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updated: 7/22/2016 6:13 AM

Kane County part of push for public display of 'In God We Trust' motto

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  • The 60th anniversary of the adoption of "In God We Trust" as the national motto is July 30. Kane County is one of 102 counties in Illinois asked to reaffirm the motto, despite the slogan's history of controversy.

      The 60th anniversary of the adoption of "In God We Trust" as the national motto is July 30. Kane County is one of 102 counties in Illinois asked to reaffirm the motto, despite the slogan's history of controversy.
    James Fuller | Staff Photographer

 
 

Kane County took steps toward adopting a resolution Thursday that will either unite people or ratchet up local political and religious tensions.

The 60th anniversary of "In God We Trust" becoming the official motto of the U.S. is July 30. The Illinois Prayer Caucus Network wants all 102 county boards in Illinois to pass a resolution reaffirming the motto and encouraging its public display. A Kane County Board committee unanimously and without comment sent the resolution forward Thursday for consideration by the full county board on Aug. 9.

The county has a tradition of starting full board meetings with a prayer. That prayer has been led by a representative from a variety of religious faiths since Chris Lauzen became chairman in 2012.

The network's Debra Pratt said the call for resolutions supporting "In God We Trust" comes less in recognition of the anniversary and more from a need to remind people of the common bond of being an American.

"We are, as a nation, facing a lot of religious liberty threats," Pratt said. "I think we've forgotten our heritage, our foundation. The truth is that the nation was founded on Judeo-Christian principals, and our constitution references God. And that's a commonality. It's one of those things that can bind us together as a nation at a time when we see the community of Americans being unraveled and being so divisive."

The motto "In God We Trust" traces its history to the Civil War, according to the U.S. Department of Treasury. There was increased religious sentiment because of the national conflict. Treasury Secretary Salmon P. Chase received many appeals from religious citizens urging recognition of God on U.S. coins as early as November 1861. Chase instructed officials at the U.S. mint to prepare a motto.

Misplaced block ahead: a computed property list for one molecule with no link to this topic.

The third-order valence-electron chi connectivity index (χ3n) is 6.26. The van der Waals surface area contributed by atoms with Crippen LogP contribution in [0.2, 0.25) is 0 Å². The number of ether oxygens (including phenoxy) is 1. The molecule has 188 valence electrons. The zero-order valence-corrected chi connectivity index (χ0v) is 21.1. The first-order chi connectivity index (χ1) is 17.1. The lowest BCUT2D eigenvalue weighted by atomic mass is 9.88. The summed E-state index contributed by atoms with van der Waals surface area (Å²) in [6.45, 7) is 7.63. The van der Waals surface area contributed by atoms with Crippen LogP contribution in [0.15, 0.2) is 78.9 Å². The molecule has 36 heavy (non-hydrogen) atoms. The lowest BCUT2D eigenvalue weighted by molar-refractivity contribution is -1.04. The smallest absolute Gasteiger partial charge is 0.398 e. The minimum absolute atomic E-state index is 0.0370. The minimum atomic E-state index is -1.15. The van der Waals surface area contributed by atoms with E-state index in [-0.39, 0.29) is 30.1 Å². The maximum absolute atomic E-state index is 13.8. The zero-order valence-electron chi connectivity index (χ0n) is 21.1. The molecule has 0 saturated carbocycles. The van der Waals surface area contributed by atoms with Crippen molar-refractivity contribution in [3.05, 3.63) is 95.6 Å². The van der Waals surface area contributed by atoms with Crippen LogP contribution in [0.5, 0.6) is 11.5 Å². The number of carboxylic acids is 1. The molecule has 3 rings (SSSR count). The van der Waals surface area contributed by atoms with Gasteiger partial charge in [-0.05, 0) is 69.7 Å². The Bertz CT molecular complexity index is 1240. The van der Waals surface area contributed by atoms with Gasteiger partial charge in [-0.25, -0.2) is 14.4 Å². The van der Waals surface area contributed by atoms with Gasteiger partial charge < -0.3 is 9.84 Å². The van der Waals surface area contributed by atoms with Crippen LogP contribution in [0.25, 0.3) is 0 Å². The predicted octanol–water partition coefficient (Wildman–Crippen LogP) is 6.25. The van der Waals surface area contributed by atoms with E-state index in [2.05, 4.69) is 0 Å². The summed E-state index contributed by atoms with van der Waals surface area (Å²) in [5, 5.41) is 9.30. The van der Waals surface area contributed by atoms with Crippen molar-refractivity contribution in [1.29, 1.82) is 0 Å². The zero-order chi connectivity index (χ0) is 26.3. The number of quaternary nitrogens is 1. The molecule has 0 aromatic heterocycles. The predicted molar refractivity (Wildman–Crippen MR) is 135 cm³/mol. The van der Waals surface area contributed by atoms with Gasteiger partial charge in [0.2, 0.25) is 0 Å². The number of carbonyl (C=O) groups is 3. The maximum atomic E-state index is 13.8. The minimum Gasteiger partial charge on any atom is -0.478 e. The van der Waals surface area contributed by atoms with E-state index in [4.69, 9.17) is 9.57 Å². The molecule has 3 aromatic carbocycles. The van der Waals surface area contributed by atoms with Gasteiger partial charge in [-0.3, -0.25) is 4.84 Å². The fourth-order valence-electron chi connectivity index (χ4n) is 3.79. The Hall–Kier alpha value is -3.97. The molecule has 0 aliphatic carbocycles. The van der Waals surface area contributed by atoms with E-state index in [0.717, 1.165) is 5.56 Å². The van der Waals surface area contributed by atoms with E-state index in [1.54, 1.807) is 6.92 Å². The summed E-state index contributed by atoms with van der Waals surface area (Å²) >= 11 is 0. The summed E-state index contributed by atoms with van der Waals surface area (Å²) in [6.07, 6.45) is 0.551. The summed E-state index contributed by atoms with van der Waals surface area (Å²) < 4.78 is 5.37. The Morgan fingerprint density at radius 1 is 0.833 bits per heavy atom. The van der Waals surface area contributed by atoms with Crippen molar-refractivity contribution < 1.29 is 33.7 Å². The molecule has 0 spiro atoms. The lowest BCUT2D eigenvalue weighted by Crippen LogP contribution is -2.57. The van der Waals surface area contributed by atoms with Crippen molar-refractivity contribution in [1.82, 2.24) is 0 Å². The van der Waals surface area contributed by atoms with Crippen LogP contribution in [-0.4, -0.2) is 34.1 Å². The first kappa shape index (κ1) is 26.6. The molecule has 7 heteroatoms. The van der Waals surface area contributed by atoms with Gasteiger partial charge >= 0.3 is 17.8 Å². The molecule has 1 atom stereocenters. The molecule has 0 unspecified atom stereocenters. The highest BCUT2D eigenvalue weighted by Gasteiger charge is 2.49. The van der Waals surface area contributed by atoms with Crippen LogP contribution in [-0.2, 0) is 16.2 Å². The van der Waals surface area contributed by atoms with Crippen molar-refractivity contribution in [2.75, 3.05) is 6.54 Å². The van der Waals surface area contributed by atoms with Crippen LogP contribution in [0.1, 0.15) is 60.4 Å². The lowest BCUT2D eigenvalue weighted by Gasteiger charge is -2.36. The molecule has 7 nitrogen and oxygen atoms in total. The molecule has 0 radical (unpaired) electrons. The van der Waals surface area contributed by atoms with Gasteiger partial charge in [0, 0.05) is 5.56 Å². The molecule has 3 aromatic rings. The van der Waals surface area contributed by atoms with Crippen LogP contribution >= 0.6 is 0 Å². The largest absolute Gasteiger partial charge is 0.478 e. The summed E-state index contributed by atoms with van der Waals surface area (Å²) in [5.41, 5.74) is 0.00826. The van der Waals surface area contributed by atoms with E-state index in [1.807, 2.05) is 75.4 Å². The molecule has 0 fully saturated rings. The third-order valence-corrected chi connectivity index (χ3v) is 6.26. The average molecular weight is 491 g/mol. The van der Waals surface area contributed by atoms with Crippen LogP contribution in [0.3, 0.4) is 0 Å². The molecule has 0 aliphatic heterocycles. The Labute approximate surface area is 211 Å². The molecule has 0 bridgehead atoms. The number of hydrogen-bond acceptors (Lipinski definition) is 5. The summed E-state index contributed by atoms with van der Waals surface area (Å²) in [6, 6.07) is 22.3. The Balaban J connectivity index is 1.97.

Congress then authorized the use of such a motto on coins in 1864. It wasn't until 1908 that legislation made "In God We Trust" mandatory on coins. Similar legislation in 1955 made the motto mandatory on all paper currency as well as coins. A year later, on July 30, 1956, Congress made "In God We Trust" the official national motto.

The motto has been challenged in multiple federal courts in a variety of cases and arguments since then. All those attempts have failed.

That's a reality that makes Annie Laurie Gaylor feel unwelcome in America. Gaylor is the co-founder of the Freedom From Religion Foundation. The organization is based in Madison, Wisconsin, but has an active chapter in the Chicago area.

Gaylor said the motto, and attempts to make local county governments endorse it, are a slap in the face to what she believes is a growing number of nonreligious Americans.

"This motto literally just haunts us," she said. "It's like saying 'In White We Trust' to a person of any other race. This motto is a message to us that we're not considered part of this country."

Gaylor said promoting "In God We Trust" is a pet cause of the religious right. Resolutions supporting the motto, adopted by a county board or any other local government, just create new divisions for anyone who doesn't identify with right-wing politics, she said.

"If the idea here is unity, they just really got it backwards with this resolution," Gaylor said.

"Their idea of religious liberty is that we have religion in our government. And that's the opposite of religious liberty."

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